Prof. Dr. Yogendra Yadav
Senior Gandhian Scholar, Professor, Editor and Linguist
Gandhi International Study and Research Institute, Jalgaon, Maharashtra, India
Contact No. – 09404955338, 09415777229
Mailing Address- C- 29, Swaraj Nagar, Panki, Kanpur- 208020, Uttar Pradesh, India
Satyagraha and Caste Reform – Mahatma Gandhi
As the principle of Satyagraha comes to be better understood, it is being put to ever new applications. It is used not merely in fighting the Government, but we find it being applied within the family and the caste as well. In a certain community there prevails the inhuman practice of offering girls in marriage for a consideration and a youth has felt the urge to end it. It has been asked what he should do. An easy form of Satyagraha is non-cooperation. The young man wishes to banish this custom from his community. His intention is good but should he start non-co-operation and, if so, how and against whom? It is difficult to give a definite opinion in this particular case. But one can suggest some general rules for all situations of this type. In the first place, one should never embark upon non-cooperation all of a sudden. Evil customs which have prevailed for ages cannot be eradicated in a moment. Reform is one-legged, and so proceeds haltingly. Anyone who loses patience can never become a pure satyagrahi. The first step for a reformer is to educate public opinion. He should meet the wise elders of the community and listen to their points of view. Maybe the reformer is a poor man, no one knows him and the elders will not listen to him. What should he do then? A poor person like this should know that he is not destined to be an instrument of reform. We may all wish that untruth may disappear from the world, but who will bring round the liars? Here is an essential reform, and yet how patiently we mark time! The thing is that a reformer should be free from egotism. Why should we assume responsibility for ending all evils? We should be content with speaking the truth ourselves and acting truthfully. Likewise, in regard to the evil practices in the community, we should see that our own attitude and conduct are blameless and maintain a neutral attitude towards others. To think “I do this, I do that” is ignorance, like that of the dog who thought that the cart was being drawn by him. We should learn these lines by heart and, as they suggest, remain free from pride. If, even then, we feel that the responsibility is ours, an especial duty devolves upon us. For example, the elders of the community cannot, professing to be humble, condone the prevailing evils, for, by accepting the position of elders, they have made themselves the guardians of its moral conduct. Even if only one girl is given away in marriage for money, the curse of that innocent girl will fall upon them. If, however, the leaders of the community do nothing to stop evil practices and themselves follow this one of accepting money for a daughter given in marriage, what should this poor member of the community do? He has made his own life above reproach, and has met all the leading men of the community. All of them have treated him insultingly and driven him away as they might a dog. Abuse has been showered on him. Dispirited, tired and sad, he has returned home. He sees no shelter save the sky above and no support save the earth below. Now, will God hear his prayer for help? But this is only the first step. He has been tested, as he had to be, before he could be fit for tapascharya. Now he can hear his inner voice. He asks the God within him: “Though insulted, do I yet love my brethren? Am I ready to serve them? Shall I be able to submit even to blows and kicks with their shoes?” If the in-dwelling God answers all these questions in the affirmative, then he is fit to take the second step. Now he may start non-co-operation in the spirit of love. Such non-co-operation means giving up all rights-but not duties. What are the rights of this poor servant as a member of his community to be invited to community dinners and to be eligible for marriage within its circle? He should, with humility, give up both these rights, and then he will have done his duty. If the elders of the community cast him off like a thorn saying in the arrogance of their authority, “One invitee less at dinners, one prospective bridegroom less,” strike his name off the register, the poor servant, instead of despairing, should have confidence that from the pure seed sown by him will grow a huge tree after fulfilling his duty not before may he sings: To work I have the right, never to the fruit thereof. This poor man of God is now a dweller in a forest. If an unmarried man, he takes a stern pledge that he would remain so until the evil had disappeared from the community and, if married, that he would live with his wife as her friend and not as a husband. If he has children, he would teach them also to observe brahmacharya. That he may not have to seek the help of the community or others, he would have the fewest possessions. To live thus like a sannyasi is what living in a forest means for him. In non-co-operation imbued with love there is no room at all for licence. Self-restraint alone can give it beauty. The seed which has been sown needs to be watered with self-restraint. One who thinks, “If my children do not get partners in my community, I shall find partners for them in another and will enjoy the pleasures of feasting elsewhere”, is neither a man of restraint nor a non-co-operator, but a hypocrite. A non-co-operator who is a man of restraint will do tapascharya, living in the village of his community. It is said that in the presence of love, hatred vanishes. Living in the Himalayas, this man of God cannot claim to practice non-violence towards the community’s leaders and hope to melt their hearts thereby. If the leaders of the community have disregarded him, one reason may be that they have taken him to be a thoughtless, unmannerly young man. He has yet to prove that, though poor and young, he is neither devoid of thought nor unmannerly, but is humble and thoughtful. Working in such a spirit and serving the members of his community on occasions demanding his service and yet not hoping for a return, he will find others joining the movement for reform Even though they may not be offering non-co-operation against the community, their sympathy will be with him. As proud of our sacrifices and in the arrogance of our views, we abuse our friends who co-operate with the Government; this self-controlled young man will not abuse his caste-fellows because they are not with him, or express agreement with his ideas but do not go beyond that and join him in non-co-operation. He will show nothing but love for them and win their hearts. It will be his experience every day that love is the philosopher’s stone. But even if he does not have this experience immediately, he will not be impatient, but will keep up his faith that the seed of love can produce nothing but the abundant fruit of love. In the letter that I have received, I have been asked whether, when our non-co-operating man of God lets go the privilege of attending community dinners, he should also refrain from attending such dinners arranged by his friends in the community. In fact, what is likely to happen is that, on receiving his notice of non-participation in the community dinners, headmen of the caste will excommunicate him and pronounce a punishment on any member of the community who may drink water or eat in his company or enter into marriage tie with him. That is to say, the question of his refraining from dinners given by particular individuals will not arise at all. If he is thus declared to be an outcaste, it will be the special duty of our man of self-restraint not to attend dinners given by his friends even if they invite him, openly or secretly. If, however, some caste-fellow joins him purposely in his non-co-operation, he may by all means accept an invitation by such a person. Such a thing may very well happen. But, in general, one can say that he will have no occasion at all to decline invitations to dinners given by his friends. If, however, such an occasion does arise, he need not decline the invitation. Of course, he will never agree to accept an invitation from anyone who approves of the custom of accepting money for offering a girl in marriage. We have noted from this that:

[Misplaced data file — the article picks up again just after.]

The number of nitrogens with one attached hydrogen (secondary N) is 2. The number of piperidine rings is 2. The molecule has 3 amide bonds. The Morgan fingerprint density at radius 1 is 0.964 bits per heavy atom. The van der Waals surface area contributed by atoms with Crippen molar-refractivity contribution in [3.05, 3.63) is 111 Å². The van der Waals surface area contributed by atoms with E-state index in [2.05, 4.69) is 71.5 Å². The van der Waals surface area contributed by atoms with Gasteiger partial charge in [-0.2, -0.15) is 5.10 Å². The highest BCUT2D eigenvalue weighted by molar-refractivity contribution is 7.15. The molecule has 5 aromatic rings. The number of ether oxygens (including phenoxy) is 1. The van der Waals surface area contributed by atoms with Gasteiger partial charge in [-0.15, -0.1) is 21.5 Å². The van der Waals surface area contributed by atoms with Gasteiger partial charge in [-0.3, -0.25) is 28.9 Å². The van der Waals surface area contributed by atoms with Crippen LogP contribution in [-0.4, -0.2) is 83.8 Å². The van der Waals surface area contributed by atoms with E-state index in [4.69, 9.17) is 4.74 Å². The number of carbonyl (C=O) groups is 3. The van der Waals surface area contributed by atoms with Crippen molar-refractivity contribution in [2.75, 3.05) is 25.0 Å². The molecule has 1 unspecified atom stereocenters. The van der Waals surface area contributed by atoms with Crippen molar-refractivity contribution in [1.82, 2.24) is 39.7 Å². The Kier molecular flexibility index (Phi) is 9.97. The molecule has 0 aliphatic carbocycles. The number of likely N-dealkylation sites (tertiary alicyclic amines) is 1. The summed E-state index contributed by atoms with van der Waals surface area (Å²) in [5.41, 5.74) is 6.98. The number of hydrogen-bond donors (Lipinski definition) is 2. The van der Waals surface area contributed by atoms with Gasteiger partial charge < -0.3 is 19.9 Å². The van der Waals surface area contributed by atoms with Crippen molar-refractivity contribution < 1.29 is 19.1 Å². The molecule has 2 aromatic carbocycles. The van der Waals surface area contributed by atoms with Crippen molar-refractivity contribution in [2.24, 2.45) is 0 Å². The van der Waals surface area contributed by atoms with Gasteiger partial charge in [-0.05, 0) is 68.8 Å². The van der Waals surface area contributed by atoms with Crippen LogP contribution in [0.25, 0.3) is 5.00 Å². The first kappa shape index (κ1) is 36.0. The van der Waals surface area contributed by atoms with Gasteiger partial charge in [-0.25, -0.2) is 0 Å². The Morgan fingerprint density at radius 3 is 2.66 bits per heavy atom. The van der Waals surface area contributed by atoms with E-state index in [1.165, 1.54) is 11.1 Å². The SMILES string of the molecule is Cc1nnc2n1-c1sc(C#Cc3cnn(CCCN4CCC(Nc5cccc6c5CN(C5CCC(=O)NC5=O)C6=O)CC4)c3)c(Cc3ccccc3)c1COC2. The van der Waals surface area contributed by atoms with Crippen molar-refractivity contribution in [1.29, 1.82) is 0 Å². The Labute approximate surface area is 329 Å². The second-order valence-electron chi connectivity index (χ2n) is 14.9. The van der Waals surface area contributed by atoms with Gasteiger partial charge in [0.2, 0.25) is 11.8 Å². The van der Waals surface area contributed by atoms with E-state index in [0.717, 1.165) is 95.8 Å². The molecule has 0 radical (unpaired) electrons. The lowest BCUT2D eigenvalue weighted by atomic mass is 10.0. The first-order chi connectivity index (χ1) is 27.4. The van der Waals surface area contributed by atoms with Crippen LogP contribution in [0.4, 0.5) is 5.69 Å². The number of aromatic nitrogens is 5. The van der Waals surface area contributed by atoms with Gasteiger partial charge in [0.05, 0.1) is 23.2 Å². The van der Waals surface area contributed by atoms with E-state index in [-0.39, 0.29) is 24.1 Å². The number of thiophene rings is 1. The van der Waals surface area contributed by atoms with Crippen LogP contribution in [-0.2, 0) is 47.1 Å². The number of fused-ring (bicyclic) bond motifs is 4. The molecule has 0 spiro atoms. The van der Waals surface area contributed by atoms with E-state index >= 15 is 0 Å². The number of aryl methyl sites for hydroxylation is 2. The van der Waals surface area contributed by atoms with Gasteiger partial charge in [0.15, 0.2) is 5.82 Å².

1. Many steps will have to be taken for educating public opinion before starting non-co-operation.
2. A non co-operator should have the strength to put up with abuse, etc., without losing his temper.
3. There should be nothing but love in non-co-operation.
4. After starting non-co-operation, one should not leave one’s town or village.
5. A non-co-operator should observe rigid self-restraint.
6. A non-co-operator should have full faith in the means which he adopts.
7. A non-co-operator should remain indifferent towards the fruits of his labours.
8. There should be judgment, thoughtfulness and humility in every step that a non-co-operator takes.
9. Everyone does not have the right or the obligation to start non-co-operation. Non-co-operation started by those who have no right to do so will fail in its aim. If some or most people feel that the observance of these rules is almost impossible, they will be right. Pure non-co-operation is impossible without rigid self-restraint. Moreover, in the case which we have considered, that man of God is himself the doer and the beneficiary, the commander and the soldier. If there is anything wanting in him, we may take it that he has only disappointment in store for him. For anyone, therefore, who intends starting non-co-operation in such independent fashion, the first sign of wisdom is to refrain from taking any such step. But once he has taken it, he cannot give up his ideal even if that means laying down his life. The other question that arises is, with all this self-restraint, what reform do we hope to bring about in an exclusive institution like caste? Others, moreover, may say that when we want to abolish the caste system itself, why should we fix our attention on particular evils such as the offering of girls in marriage for money? This question is out of place here. Our reformer’s question concerns his community alone. If non-co-operation within the family is regarded as proper, we must consider non-co-operation towards caste also as justified as long as castes exist.